Director of Casino Jack, Mayor of the Sunset Strip, the original short film Some Folks Call it a Sling Blade, Emmy winner for Hearts of Darkness: A Filmmaker’s Apocalypse…as is often said, the list goes on. October of 2010 saw the passing of George Hickenlooper, and this review of one of his most complex and thoughtful films is my year-end tribute to a writer/director that left us quite a bit too soon.
THE MAN FROM ELYSIAN FIELDS (2001)
Most dramatic movies about writers usually, let’s be honest, suck. (One that doesn’t is mentioned in the next paragraph. Perhaps you, dear reader, can comment upon some others and set me straight.) The rub here is that it is hard to get people on board for the plight of a struggling writer when it is treated dramatically (Throw Momma From the Train is another story altogether). We all have lives to lead, and some poor schnook who can’t hold down a real job and agonizes over formulating the proper sentence just doesn’t seem like anyone we can get behind.
The trick, then, if one is dead-set on exploring this territory, is to make the tale as universal as possible by weaving the writer’s whiny little plight into a more complex exploration of human need; and if it all comes unexpectedly full circle to illuminate what a writer’s life truly is, so much the better. And it is quite a bit better in The Man From Elysian Fields.
Director George Hickenlooper shows a very assured hand in knowing what he’s got on his hands with this material and this accounts for the film’s neo-noir effectiveness. This is noir homage not so much in the Double Indemnity or Out of the Past vein, but more akin to Nicholas Ray’s In a Lonely Place, the 1950 Humphrey Bogart vehicle about an embittered writer caught up in something that threatens to consume him. The script for Elysian Fields came seemingly out of nowhere from Phillip Jayson Lasker, a writer and producer of sitcoms like The Golden Girls who clearly had a lot more inside him than television could contain. And Lasker mines his story of a failed writer drawn into a web of sex and cynicism for all the Lonely Place vibe it can muster.
Andy Garcia plays Byron Tiller, a happily-married novelist trying to help raise a toddler son on the nothing he has been making since his first novel (a ‘what if Hitler never died’ scenario) quickly hit the remainder bins. The film’s perfect but butt-clenchingly awkward opening scene shows Byron prodding a bookstore customer to buy his novel, unaware that she throws it right back in the bin after he autographs it. Yes, the film is already telling us, we’re going to get messy.
Byron’s wife Dena (a lovely, genuine performance by Julianna Margulies) is happy with the way things are, but Byron is feeling the pressure. After a series of job-search setbacks, Byron agrees to a meeting with the mercurial Luther Fox (Mick Jagger) who has an office next to Byron’s and, we find out in short order, runs an escort service. Against his better judgment, Byron dons a tux and takes out society girl Andrea Alcott (Olivia Williams in an ice princess role to die for), who is, perhaps not so coincidentally, married to a much older, Pulitzer Prize-winning novelist of the same surname.
Byron knows and respects Alcott (James Coburn, just great as an eccentric, cantankerous dying man), so when it is suggested that he help him rewrite the great man’s final novel, our struggling writer is over the moon—not to mention keeping the bizarre sexual dynamic at the Alcott household (Byron services Andrea since the impotent Alcott cannot) a secret from his wife.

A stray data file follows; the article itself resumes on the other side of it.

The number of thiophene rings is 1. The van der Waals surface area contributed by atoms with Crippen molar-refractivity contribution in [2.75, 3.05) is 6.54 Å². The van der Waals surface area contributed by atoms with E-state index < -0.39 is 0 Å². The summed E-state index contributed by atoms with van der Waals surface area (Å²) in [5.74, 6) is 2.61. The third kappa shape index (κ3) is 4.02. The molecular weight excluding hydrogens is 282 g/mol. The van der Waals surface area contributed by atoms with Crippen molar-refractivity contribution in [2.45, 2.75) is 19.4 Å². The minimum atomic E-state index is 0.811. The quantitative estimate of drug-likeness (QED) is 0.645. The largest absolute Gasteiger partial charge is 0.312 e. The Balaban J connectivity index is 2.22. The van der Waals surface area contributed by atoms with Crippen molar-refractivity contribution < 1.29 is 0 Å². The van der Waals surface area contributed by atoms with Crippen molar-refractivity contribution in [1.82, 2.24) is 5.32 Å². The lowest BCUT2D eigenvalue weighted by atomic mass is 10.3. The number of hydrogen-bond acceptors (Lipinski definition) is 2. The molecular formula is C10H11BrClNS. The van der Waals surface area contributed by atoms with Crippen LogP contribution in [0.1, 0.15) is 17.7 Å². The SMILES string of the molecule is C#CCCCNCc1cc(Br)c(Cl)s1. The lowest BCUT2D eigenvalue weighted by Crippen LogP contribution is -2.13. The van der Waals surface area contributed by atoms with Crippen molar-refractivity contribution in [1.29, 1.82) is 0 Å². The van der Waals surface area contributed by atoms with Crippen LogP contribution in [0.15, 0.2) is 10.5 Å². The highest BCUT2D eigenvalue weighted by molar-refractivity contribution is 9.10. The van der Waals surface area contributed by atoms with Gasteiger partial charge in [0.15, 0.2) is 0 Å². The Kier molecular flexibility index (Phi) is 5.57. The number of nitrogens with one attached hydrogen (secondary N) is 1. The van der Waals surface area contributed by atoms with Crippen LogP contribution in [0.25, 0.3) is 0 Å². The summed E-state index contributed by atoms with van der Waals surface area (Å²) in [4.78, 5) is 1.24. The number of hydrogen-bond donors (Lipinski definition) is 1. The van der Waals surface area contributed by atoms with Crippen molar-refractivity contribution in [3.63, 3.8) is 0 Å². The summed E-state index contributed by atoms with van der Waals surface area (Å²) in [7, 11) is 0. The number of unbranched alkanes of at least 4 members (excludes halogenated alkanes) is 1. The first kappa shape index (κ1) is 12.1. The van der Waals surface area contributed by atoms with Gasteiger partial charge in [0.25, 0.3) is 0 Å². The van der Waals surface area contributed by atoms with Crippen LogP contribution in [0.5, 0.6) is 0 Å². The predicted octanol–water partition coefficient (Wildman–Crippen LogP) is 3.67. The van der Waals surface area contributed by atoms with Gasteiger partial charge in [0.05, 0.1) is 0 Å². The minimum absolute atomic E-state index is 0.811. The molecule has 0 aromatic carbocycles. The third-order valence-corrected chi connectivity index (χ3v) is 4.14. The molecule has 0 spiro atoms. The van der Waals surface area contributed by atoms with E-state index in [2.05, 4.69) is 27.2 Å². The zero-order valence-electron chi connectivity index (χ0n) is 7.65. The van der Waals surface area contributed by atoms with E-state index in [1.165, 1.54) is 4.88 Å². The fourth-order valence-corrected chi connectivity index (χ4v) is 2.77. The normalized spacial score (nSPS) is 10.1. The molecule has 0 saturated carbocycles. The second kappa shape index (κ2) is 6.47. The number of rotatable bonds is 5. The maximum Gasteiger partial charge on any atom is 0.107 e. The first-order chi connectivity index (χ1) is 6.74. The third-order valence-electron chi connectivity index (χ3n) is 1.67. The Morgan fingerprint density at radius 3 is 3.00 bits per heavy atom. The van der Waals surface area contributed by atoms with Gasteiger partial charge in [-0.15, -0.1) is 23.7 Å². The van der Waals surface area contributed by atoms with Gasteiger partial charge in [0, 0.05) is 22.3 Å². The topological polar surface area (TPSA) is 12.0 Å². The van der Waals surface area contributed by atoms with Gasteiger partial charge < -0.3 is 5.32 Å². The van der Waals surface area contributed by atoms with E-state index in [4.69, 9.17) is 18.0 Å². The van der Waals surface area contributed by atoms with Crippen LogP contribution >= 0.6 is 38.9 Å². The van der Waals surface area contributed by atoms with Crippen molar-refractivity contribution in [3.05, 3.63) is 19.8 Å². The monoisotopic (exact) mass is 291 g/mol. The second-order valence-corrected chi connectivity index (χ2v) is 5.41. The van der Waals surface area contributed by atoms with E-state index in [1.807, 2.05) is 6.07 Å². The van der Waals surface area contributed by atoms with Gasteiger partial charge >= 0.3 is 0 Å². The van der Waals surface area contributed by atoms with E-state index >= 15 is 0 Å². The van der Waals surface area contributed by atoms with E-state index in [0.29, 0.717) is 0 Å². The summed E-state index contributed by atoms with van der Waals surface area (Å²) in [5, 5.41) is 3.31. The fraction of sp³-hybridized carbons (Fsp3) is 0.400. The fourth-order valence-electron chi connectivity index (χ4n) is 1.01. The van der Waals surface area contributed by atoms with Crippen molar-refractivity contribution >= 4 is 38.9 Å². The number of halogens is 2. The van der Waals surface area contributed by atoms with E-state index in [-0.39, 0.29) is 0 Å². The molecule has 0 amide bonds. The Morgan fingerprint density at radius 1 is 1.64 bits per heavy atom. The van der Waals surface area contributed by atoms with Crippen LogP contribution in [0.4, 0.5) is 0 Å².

Within the layers of deception in the plot are the themes of the deceptions we each of us engage in with ourselves; the way that fame and love can corrupt and exclude the human in us, and how giving up on a need for companionship in service of enacting one’s bleak world view can leave a gaping hollow in one’s heart. Hickenlooper makes use of some very clever overlapping dialogue as both a bridge between scenes and a way to connect the characters symbolically, but for the most part he directs in a straightforward style, letting the outstanding cast move the story along with their subtle performances, which build to a minor revelation that becomes more huge as we contemplate how the film had been letting it unfold right under our noses.
Garcia underplays, perhaps almost to a fault, but he really lets us see a man holding in the indignities of a lifetime of coming in third. And Jagger, who also narrates (you’ll find out why when you see it), is quite simply wonderful as Luther, carrying his pseudo-refinement like a shield while he shoves his own pain further and further down, especially during a sad little scene with the ever-terrific Angelica Huston, who plays a long time client he hopes will become something more.
Jagger’s sadness anchors the entire film: it is the Best Supporting Actor performance that never was. Another rock and roller, Michael Des Barres, also stacks up some serious screen cred as longtime Elysian Fields employee Nigel, whose frank commentary on the drudgery of whoring is priceless, and who delivers the film’s signature line about fucking being the last resort for a man who feels impotent.
While ultimately not a totally perfect film, and one that has too many endings (one gets the sense there might have been some pressure to add a conclusion that could be construed as somewhat happy), The Man From Elysian Fields is certainly a great film, and a rare find. It is made by smart people and acted by an inspired ensemble who, ironically given the subject matter, were clearly drawn to the work of an excellent writer.
Read more reviews of the Best Films You’ve Never Seen here.